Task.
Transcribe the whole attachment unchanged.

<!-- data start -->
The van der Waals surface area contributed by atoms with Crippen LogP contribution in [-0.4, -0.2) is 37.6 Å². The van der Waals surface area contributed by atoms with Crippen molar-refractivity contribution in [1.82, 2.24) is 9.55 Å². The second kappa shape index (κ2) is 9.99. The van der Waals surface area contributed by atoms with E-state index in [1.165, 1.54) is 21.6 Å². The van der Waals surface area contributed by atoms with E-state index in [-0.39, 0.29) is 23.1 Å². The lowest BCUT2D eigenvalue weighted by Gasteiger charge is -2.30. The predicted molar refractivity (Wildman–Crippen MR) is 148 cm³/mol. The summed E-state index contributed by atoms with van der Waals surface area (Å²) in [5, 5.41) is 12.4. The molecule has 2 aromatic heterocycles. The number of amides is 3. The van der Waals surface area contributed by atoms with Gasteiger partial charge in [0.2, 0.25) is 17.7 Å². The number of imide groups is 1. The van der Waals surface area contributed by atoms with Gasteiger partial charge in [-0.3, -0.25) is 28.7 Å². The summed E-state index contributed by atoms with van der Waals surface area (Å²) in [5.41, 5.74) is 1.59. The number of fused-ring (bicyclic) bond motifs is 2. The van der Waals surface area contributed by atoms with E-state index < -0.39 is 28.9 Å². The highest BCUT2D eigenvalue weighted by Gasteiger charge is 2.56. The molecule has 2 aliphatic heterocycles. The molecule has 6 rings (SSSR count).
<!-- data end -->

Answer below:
The van der Waals surface area contributed by atoms with Crippen LogP contribution in [-0.4, -0.2) is 37.6 Å². The van der Waals surface area contributed by atoms with Crippen molar-refractivity contribution in [1.82, 2.24) is 9.55 Å². The second kappa shape index (κ2) is 9.99. The van der Waals surface area contributed by atoms with E-state index in [1.165, 1.54) is 21.6 Å². The van der Waals surface area contributed by atoms with E-state index in [-0.39, 0.29) is 23.1 Å². The lowest BCUT2D eigenvalue weighted by Gasteiger charge is -2.30. The predicted molar refractivity (Wildman–Crippen MR) is 148 cm³/mol. The summed E-state index contributed by atoms with van der Waals surface area (Å²) in [5, 5.41) is 12.4. The molecule has 2 aromatic heterocycles. The number of amides is 3. The van der Waals surface area contributed by atoms with Gasteiger partial charge in [0.2, 0.25) is 17.7 Å². The number of imide groups is 1. The van der Waals surface area contributed by atoms with Gasteiger partial charge in [-0.3, -0.25) is 28.7 Å². The summed E-state index contributed by atoms with van der Waals surface area (Å²) in [5.41, 5.74) is 1.59. The number of fused-ring (bicyclic) bond motifs is 2. The van der Waals surface area contributed by atoms with E-state index < -0.39 is 28.9 Å². The highest BCUT2D eigenvalue weighted by Gasteiger charge is 2.56. The molecule has 2 aliphatic heterocycles. The molecule has 6 rings (SSSR count).